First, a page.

Tax Handling of a Nondeductible IRA

by Emily Weller

Although contributing to a traditional IRA usually allows you to deduct the amount you contribute from your taxes, there are some cases in which you cannot make deductions. Nondeductible traditional IRA contributions are handled differently than deductible contributions. You will need to complete additional paperwork each year you make nondeductible contributions to prove to the IRS that you already paid tax on that amount.

Limits on Deductible Contributions

Your income and whether or not you are covered by a retirement plan at work determine the amount of money you can claim as a tax deduction from an IRA contribution. As of 2011, you can contribute $5,000 per year or $6,000 if you are over 50 to your IRA. If you earn less than $56,000, are single and have a retirement plan at your job, you can still deduct the full amount of your traditional IRA contribution. If you earn more than $66,000, are single and have a plan at work, you cannot deduct any of your contribution. Single people who are covered by a retirement plan at work and earn between $56,000 and $66,000 as of 2011 can deduct part of their contribution.

Roth vs. Nondeductible IRA

Taxes are prepaid on both a Roth and a nondeductible IRA. You do not need to complete additional paperwork when you contribute to a Roth IRA, though. You also cannot earn more than $120,000, if you are single, to contribute to a Roth, or $177,000 if you are married and file jointly, as of 2011. The amount you earn in a Roth IRA is tax-free, while you will need to pay taxes on the amount a nondeductible IRA earns.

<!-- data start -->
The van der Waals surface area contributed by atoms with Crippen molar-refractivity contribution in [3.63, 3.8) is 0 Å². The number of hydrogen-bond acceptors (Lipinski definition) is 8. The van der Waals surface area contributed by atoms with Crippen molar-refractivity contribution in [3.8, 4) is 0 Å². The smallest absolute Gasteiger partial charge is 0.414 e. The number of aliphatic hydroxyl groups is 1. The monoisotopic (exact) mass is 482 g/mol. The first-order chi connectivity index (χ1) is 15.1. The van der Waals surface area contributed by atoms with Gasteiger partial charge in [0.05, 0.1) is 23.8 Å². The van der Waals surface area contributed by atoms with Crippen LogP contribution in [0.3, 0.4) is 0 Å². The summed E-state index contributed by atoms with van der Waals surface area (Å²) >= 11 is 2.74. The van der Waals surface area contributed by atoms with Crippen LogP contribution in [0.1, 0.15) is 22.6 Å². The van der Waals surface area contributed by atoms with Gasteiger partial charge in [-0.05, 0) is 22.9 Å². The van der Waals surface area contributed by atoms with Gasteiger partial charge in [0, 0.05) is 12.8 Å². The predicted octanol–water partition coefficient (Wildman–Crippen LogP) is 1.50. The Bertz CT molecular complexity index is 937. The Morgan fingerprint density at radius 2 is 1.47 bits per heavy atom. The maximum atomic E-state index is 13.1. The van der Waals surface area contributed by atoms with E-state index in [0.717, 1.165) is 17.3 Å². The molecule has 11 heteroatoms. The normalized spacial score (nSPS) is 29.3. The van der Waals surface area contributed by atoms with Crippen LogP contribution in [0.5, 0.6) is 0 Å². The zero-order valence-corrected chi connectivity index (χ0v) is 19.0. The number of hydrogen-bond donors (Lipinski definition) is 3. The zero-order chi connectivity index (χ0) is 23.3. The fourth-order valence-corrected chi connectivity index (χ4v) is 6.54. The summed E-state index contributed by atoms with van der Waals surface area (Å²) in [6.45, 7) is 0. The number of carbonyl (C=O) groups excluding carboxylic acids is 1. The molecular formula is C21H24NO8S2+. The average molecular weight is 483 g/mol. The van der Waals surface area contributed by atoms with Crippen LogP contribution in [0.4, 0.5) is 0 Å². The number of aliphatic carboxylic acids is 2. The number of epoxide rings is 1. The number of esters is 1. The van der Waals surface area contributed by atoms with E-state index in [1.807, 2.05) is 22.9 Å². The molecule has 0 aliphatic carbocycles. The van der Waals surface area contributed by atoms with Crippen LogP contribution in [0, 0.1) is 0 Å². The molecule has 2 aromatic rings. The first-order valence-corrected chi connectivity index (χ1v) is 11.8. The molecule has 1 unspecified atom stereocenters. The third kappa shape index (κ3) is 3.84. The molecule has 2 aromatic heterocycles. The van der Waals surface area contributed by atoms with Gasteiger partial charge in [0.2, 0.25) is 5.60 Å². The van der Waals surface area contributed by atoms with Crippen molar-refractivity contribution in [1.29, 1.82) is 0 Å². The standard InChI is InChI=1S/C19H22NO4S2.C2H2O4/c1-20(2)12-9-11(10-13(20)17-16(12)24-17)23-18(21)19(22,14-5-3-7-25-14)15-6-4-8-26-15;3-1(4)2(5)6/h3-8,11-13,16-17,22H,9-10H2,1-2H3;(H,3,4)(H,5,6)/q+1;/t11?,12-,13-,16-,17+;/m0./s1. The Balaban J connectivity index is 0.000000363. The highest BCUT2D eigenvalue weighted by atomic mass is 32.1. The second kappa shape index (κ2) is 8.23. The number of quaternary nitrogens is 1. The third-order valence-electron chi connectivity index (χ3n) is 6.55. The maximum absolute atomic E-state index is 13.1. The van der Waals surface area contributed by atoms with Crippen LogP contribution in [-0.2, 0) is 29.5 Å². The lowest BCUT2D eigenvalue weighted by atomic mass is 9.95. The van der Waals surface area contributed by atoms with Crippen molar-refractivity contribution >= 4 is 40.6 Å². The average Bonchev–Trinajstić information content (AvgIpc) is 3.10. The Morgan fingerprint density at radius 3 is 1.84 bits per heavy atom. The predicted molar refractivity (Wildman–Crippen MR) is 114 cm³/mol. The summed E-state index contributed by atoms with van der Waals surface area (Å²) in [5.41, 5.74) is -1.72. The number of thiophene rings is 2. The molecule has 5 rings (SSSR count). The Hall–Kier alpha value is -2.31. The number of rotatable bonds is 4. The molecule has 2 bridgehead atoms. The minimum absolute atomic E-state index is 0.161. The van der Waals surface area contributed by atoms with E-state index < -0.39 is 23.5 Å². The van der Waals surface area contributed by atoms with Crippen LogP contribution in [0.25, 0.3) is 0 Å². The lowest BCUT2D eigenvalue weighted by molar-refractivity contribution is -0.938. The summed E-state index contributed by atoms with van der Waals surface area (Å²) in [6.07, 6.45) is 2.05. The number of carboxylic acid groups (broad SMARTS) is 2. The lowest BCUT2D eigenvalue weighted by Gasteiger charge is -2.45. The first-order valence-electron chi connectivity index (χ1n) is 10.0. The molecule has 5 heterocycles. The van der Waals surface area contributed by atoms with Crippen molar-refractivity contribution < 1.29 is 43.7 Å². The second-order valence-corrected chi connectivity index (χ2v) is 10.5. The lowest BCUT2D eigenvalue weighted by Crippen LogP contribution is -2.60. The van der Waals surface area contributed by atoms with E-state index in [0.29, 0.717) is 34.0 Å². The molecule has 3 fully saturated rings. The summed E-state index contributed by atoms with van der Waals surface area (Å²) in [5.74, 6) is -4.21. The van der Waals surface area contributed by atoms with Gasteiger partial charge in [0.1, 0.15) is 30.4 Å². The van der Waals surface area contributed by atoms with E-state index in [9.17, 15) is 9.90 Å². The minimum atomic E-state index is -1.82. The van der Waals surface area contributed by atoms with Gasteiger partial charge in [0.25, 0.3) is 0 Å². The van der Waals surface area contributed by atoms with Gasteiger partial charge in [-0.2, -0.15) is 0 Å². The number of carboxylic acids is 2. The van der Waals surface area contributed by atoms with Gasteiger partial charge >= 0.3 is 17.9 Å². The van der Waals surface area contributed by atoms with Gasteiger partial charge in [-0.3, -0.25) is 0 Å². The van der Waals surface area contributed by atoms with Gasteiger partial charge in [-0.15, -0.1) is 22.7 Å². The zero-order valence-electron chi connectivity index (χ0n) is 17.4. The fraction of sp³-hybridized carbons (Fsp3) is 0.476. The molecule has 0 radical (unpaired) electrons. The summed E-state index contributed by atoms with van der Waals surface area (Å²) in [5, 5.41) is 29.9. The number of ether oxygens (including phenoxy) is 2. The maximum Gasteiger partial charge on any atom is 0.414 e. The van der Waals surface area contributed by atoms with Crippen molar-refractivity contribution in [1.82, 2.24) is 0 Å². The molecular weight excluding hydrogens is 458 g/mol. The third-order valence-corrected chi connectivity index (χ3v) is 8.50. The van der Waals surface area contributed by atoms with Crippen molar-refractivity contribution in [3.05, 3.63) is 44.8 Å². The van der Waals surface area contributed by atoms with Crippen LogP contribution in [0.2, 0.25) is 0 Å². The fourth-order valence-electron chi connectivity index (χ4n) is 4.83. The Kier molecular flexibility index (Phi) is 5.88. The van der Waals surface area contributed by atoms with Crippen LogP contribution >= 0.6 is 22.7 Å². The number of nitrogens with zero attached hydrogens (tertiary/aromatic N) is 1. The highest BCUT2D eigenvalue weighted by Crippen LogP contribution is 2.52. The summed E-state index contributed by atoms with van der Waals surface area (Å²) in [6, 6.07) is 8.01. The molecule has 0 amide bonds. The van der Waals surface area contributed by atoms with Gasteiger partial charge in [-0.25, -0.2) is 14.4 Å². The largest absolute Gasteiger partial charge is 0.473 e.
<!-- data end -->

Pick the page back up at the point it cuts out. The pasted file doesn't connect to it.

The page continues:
Form 8606

Each year that you make nondeductible contributions to your traditional IRA, you will have to complete Form 8606 and include it with your tax return. Form 8606 reports your nondeductible contributions to an IRA as well as any distributions you take from a Roth IRA and any rollovers from a 401(k), 403(b) or traditional IRA you may have done during the year. The form is required every year you make a nondeductible contribution. If you don't complete it, you may have to pay a $50 fine.

Taking Distributions

If you have a traditional IRA that consists of a mix of deductible and nondeductible amounts, you will not pay tax on the nondeductible amounts when it is time to take distributions, but will owe tax on the earnings and your deductible amounts. The difference between your deductible and nondeductible amounts is known as the basis. If you have an IRA of $40,000, $30,000 of which are from deductible contributions and $10,000 of which are nondeductible contributions, the $10,000 is the basis. When you take a distribution, you will need to divide the total amount of your IRA by the basis. Multiply the amount of your distribution by the result to determine how much of your distribution is tax-free.

Resources

About the Author

Based in Pennsylvania, Emily Weller has been writing professionally since 2007, when she began writing theater reviews Off-Off Broadway productions. Since then, she has written for TheNest, ModernMom and Rhode Island Home and Design magazine, among others. Weller attended CUNY/Brooklyn college and Temple University.

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